The population of our town in 1939 was about 8,500. The majority were Poles, with the next largest group being Catholic and Orthodox Christian Ukrainians. Jews made up the third largest group and numbered about 2,000, followed by Russians, Belorussians, Czechs and Gypsies (now known as Roma), although the latter only passed through the town. Jewish community life before the war revolved around two synagogues. The younger children attended an Orthodox primary school, or cheder, and the older children attended a Jewish Tarbut school that taught most subjects in Hebrew. Hebrew was the language of instruction, but Polish language and literature were mandatory subjects. I still remember learning a Polish poem by Adam Mickiewicz: “Zimno, zimno, mróz na dworze, jak do pieca, drzew nołozym, będzie ciepio i milutko, będzie, będzie, ale krótko.” (Cold, cold frost on the road, when wood goes into the oven, it will be warm and nice, but only for a short time.)

Our house was at 11 Piłsudski Street in the older part of town that was mostly Jewish. The street was named after Poland’s first and most revered leader after the country achieved independence in 1918, but when the Red Armyarrived in September 1939, they renamed it Stalin Street. Rokitno didn’t have a sewage system, so rainwater always flooded the streets and the town was full of mud all year round. For us boys the floods were an invitation to play and navigate little handmade boats in the puddles. Perhaps if I had lived in the village as an adult I wouldn’t have liked the mud so much, but a healthy child only thinks of play.

Piłsudski Street, where Alex Levin lived in Rokitno before the war.

The mud wasn’t the only source of happiness in Rokitno. On Sundays we enjoyed a colourful weekly market in the square in the centre of the new part of town. Hundreds of peasants would come to the market dressed in their best clothes and carrying their goods in willow baskets. Some walked and others filled the streets with their horse carts. Trading happened all around the market square as well as in little Jewish-owned shops. There was so much noise and activity that the market square looked like a boiling sea.

I remember the days when I used to walk to cheder or when I went to the synagogue with my father and couldn’t wait for the prayers to end so that I could rush home to taste all the wonderful food that my mother had just cooked. I recall the sweet moments when the whole family used to gather around the dinner table on Fridays for the start of Shabbat (Sabbath) when my mother would light candles, and on Saturday afternoons after synagogue. My mother was a good cook and she enjoyed doing it. I still remember the smell and the taste of her meals. How could I forget her bean stew – her cholent – followed by a fruit compote?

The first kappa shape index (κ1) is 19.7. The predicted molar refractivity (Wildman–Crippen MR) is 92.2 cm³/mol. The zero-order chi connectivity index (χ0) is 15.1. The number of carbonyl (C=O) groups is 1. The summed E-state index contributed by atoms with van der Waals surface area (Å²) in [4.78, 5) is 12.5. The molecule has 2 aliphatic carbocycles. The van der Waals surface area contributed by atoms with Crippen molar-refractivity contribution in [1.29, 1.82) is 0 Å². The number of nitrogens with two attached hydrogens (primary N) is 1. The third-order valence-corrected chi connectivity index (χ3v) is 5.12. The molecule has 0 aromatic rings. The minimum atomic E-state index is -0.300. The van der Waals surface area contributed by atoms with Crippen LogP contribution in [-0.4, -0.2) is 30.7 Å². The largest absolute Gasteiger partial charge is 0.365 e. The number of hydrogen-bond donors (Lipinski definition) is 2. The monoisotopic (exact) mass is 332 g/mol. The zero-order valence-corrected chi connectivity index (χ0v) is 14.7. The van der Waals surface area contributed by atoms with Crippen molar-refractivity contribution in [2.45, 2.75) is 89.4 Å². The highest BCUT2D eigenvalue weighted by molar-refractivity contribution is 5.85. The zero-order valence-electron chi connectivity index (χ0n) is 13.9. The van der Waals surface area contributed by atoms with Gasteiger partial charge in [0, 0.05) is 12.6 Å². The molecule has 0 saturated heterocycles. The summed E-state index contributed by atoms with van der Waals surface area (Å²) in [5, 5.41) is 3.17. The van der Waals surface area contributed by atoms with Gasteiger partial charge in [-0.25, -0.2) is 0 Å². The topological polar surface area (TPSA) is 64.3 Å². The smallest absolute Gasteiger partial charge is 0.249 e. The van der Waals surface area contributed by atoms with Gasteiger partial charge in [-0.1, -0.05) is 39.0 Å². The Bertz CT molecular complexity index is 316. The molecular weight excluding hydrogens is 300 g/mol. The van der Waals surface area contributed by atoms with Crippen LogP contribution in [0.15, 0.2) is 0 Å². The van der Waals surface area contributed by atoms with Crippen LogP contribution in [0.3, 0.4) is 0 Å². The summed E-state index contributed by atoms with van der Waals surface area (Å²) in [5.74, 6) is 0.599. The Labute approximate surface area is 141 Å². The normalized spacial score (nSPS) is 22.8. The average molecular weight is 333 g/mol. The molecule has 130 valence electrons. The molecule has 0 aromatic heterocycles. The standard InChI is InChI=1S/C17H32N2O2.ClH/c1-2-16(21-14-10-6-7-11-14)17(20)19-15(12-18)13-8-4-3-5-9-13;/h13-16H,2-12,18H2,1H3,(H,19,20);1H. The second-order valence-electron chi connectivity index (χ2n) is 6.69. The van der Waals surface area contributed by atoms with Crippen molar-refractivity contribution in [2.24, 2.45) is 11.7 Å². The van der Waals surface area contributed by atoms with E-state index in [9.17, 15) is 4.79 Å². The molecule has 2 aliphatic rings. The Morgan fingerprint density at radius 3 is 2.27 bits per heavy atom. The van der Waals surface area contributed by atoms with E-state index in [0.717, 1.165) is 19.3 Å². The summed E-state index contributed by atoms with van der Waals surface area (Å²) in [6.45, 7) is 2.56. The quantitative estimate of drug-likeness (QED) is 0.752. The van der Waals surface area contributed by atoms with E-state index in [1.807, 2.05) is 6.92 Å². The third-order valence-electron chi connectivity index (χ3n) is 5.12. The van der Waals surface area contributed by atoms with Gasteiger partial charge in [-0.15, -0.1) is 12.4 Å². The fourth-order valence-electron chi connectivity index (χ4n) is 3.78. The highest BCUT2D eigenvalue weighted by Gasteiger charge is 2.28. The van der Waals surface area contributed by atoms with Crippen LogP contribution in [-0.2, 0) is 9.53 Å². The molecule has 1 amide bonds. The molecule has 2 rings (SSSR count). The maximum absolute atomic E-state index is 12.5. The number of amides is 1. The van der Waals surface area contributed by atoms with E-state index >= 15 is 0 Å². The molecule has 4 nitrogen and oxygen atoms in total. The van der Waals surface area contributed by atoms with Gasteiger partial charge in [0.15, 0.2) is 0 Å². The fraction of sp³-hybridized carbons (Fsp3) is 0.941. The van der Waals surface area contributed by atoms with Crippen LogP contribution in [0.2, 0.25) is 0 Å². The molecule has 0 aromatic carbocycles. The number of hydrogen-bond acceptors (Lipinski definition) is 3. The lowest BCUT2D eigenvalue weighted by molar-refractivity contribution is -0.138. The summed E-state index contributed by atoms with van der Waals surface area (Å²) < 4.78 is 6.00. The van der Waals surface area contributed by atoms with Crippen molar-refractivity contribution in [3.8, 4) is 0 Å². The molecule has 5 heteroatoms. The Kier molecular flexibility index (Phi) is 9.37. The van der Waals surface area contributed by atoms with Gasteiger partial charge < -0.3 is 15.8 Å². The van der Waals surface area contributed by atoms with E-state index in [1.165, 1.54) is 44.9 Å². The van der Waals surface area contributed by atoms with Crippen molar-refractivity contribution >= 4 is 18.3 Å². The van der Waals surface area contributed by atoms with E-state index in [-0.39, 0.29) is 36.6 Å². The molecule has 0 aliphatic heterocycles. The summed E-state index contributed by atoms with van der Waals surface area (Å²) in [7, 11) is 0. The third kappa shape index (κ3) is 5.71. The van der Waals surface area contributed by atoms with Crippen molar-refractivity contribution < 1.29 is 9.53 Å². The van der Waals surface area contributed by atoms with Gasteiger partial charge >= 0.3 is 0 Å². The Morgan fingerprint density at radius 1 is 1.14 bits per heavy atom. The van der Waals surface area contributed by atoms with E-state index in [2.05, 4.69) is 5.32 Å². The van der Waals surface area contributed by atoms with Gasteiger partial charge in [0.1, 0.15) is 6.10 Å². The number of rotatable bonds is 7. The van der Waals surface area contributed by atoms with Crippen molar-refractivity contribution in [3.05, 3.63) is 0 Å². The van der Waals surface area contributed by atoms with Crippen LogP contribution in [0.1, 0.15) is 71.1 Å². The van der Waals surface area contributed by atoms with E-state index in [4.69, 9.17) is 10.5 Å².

Not every child is able to have a good and safe childhood, and I consider myself blessed because those essential formative years were rich with positive and healthy memories and experiences. Rokitno was not a lavish environment, but even something as simple as playing in the mud was fun for me. We weren’t a wealthy family but we were strong and loving. Because of that, perhaps mostly because of that, I am alive today. It sustained me through very dark days. Looking back, my childhood and adolescence were wonderful and I now know how irreversible and irretrievable those years are. Even though there was hunger, cold and poverty, I only remember the good things about my family. They are the only things worth preserving.

There was no shame or fear in being a Jewish boy at that time, although there was certainly antisemitism all around us. We felt we were a part of Polish society. The antisemitism wasn’t masked, but it wasn’t always visible either. As a young boy I was familiar with the saying “in every generation they rise up against us to destroy us” that comes from the Haggadah that we read aloud at every Passover seder. But I had no reason to expect that something bad would happen to us. I know now that Rokitno was not paradise, but it was home. I don’t actually know why that means so much, but it does. In the hundreds, perhaps thousands, of shtetls – small Jewish towns and villages – across Europe, others shared these feelings. We were part of our families, part of our communities and part of the life around us. We didn’t expect to be murdered.